As she moved past “Thunder and Lightning,” the hit single everyone remembers, Chi Coltrane in 1973 gathered an all-star group of session players as she recorded “Let It Ride,” her second LP for Columbia.
Merry Clayton and Clydie King were among the backing singers, Jim Gordon and Jim Keltner among the drummers, Klaus Voorman and Emory Gordy among the bass players, and Lee Ritenour and Larry Byrom, who’d just left Steppenwolf, among the guitarists. The horn section consisted of Jim Horn, Jim Price and Bobby Keys. It didn’t get much better than that.
All that talent, led by Coltrane singing and playing the piano with a rare combination of elegance and thunderous force. She wrote all but one of the 10 songs, arranged all 10 and produced the record. A remarkable accomplishment for someone just 24 at the time.
“Who Ever Told You,” “Myself To You,” “It’s Not Easy,” “Feather My Bed” and “Forget Love,” Chi Coltrane, from “Let It Ride,” 1973. This is Side 2. It runs 16:58. The LP is out of print, though some of the songs are available from Coltrane’s website, either digitally or on CD.
This side shows Coltrane’s considerable range. “Who Ever Told You” and “It’s Not Easy” are gospel-flavored rave-ups. “Feather My Bed” is a little bit of roadhouse swing. “Myself To You” and “Forget Love” are love songs, the former fairly standard pop and the latter chock full of high drama, almost a classical piece.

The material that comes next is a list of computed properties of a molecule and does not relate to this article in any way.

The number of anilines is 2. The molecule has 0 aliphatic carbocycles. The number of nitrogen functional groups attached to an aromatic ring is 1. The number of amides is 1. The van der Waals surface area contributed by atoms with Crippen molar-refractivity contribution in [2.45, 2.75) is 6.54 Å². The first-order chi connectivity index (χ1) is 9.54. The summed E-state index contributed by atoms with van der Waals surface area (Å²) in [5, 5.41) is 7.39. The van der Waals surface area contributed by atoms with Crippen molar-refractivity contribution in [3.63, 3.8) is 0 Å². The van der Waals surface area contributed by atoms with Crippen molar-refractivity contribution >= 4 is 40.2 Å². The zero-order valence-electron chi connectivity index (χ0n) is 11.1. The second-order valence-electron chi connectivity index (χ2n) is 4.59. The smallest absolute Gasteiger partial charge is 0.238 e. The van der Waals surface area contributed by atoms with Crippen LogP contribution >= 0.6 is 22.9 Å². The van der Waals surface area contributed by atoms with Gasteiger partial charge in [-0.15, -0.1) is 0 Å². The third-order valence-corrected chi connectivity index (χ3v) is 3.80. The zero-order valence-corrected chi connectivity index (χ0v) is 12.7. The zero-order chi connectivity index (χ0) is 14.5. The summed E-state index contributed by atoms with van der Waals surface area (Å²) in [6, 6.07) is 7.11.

“Let It Ride” was recorded in part at Mama Jo’s Recording Studio (now revived as Dave’s Room) in North Hollywood, California. Coltrane, who was born in Wisconsin and learned her craft in the clubs of Chicago, settled not far away. The year after this LP came out, she bought a home in the Hollywood Hills. Over the last 40 years, her neighbors in Bronson Canyon have included Chuck Berry, Robert Redford, Chick Corea and Madonna. The guy who used to live next door? That was Axl Rose.
You rarely see Chi Coltrane records while digging.
The deeply spiritual Coltrane wasn’t into promoting herself or her records. After “Let It Ride,” she recorded sporadically and is said to have struggled financially after being mismanaged. In 1977, she moved to Europe, where she found a more passionate following and released several records. Her last LP of new material was “The Message” in 1986. She returned to Los Angeles in 1993, where she is said to have built a recording studio and done social work.
Coltrane, now 64, resumed performing four years ago, mostly in Europe, where she remains popular. Her most recent release is a live recording of her 2009 comeback concert in Vienna, where she’s said to have played before a crowd of 100,000 people.
Her first song that night is the first song emerging through the sweet blue haze of time on The Midnight Tracker tonight.